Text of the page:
Consumer Reports Student Debt - LIVES ON HOLD - “I feel I kind of ruined my life by going to college,”

Student Debt



June, 28 2016

Millions of Americans who went to college seeking a better future now face crushing debt from student loans—while the industry makes a handsome profit. How a broken system landed so many in this mess.
This is a condensed version of a story by Reveal from The Center for Investigative Reporting.
To read the full investigation from James B. Steele and Lance Williams, visit
Almost every American knows an adult burdened by a student loan. Fewer know that growing alongside 42 million indebted students is a formidable private industry that has been enriched by those very loans.
A generation ago, the federal government opened its student loan bank to profit-making corporations. Private-equity companies and Wall Street banks seized on the flow of federal loan dollars, peddling loans students sometimes could not afford and then collecting fees from the government to hound students when they defaulted.
Step by step, one law after another has been enacted by Congress to make student debt the worst kind of debt for Americans—and the best kind for banks and debt collectors.
Today, just about everyone involved in the student loan industry makes money off of the students—the banks, private investors, even the federal government.
42 million

Americans bear $1.3 trillion in student debt that’s altering lives, relationships and even retirement.

Once in place, the privatized student loan industry has largely succeeded in preserving its status in Washington. And in one of the industry’s greatest lobbying triumphs, student loans can no longer be discharged in bankruptcy, except in rare cases.
At the same time, societal changes conspired to drive up the basic need for these loans: Middle-class incomes stagnated, college costs soared, and states retreated from their historical investment in public universities.
If states had continued to support public higher education at the rate they had in 1980, they would have invested at least an additional $500 billion in their university systems, according to an analysis by Reveal from The Center for Investigative Reporting.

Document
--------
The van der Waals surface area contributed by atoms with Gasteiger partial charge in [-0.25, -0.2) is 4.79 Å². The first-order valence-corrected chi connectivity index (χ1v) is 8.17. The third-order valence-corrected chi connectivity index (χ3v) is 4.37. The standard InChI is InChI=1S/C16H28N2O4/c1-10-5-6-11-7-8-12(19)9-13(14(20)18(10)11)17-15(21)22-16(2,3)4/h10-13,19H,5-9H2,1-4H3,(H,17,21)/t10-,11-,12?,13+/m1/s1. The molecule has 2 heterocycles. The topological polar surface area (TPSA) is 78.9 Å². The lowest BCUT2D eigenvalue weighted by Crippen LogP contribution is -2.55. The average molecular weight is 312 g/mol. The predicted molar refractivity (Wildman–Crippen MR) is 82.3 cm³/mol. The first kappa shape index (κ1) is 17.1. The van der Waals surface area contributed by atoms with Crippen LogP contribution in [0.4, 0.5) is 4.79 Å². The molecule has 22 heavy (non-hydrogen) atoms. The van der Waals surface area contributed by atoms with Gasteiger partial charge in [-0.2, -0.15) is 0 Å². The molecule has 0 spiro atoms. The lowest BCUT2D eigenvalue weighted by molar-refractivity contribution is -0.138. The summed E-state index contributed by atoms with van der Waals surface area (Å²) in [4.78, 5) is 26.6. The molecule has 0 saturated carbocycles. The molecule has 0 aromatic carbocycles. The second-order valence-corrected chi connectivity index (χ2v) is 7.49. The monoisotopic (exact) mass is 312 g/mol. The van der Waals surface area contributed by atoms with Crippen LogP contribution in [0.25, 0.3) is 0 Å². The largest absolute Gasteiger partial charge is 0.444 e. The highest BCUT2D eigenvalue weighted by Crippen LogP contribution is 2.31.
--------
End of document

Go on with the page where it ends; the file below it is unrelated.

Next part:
The calculus for students and their families had changed drastically, with little notice. Today, there is a student debt class like no other: about 42 million Americans bearing $1.3 trillion in student debt that’s altering lives, relationships, and even retirement.
“I feel I kind of ruined my life by going to college,” says Jackie Krowen, 32, of Portland, Oregon, a nurse with a student loan balance of $152,000. “I can’t plan for an actual future.”
One of the beneficiaries in the profit spree behind this debt is the federal government. By the Department of Education’s own calculations, the government expects to earn an astonishing 20 percent for the loans it made in 2013.
Today student debt is a $140 billion-a-year industry, and unlike many of its student customers, the industry’s future looks bright.
You shouldn't have to go to war
to get a college education.
IN DEBT: $23,000


Retreat of the States

In the summer of 2010, Saul Newton was a 20-year-old rifleman stationed at a small U.S. Army outpost in the remote, dangerous Arghandab River Valley of Afghanistan.
It was a radical change for a kid from suburban Milwaukee who only months before had been a student at the University of Wisconsin-Stevens Point.
But after two years of tuition hikes, Newton found himself with about $10,000 in student loans and the prospect of still more borrowing if he stayed in school. “I couldn’t afford it anymore,” he says. He dropped out and enlisted, hoping one day to go back to school under the GI bill.
He wound up fighting the Taliban. His unit’s worst day was when the battalion chaplain and four other soldiers were killed by a roadside bomb in August 2010.
“We ought to invest in the future, not take from the future,” says Thomas G. Mortenson, a senior scholar at the Pell Institute for the Study of Opportunity in Higher Education. “Where I used to live we called that eating our seed corn.”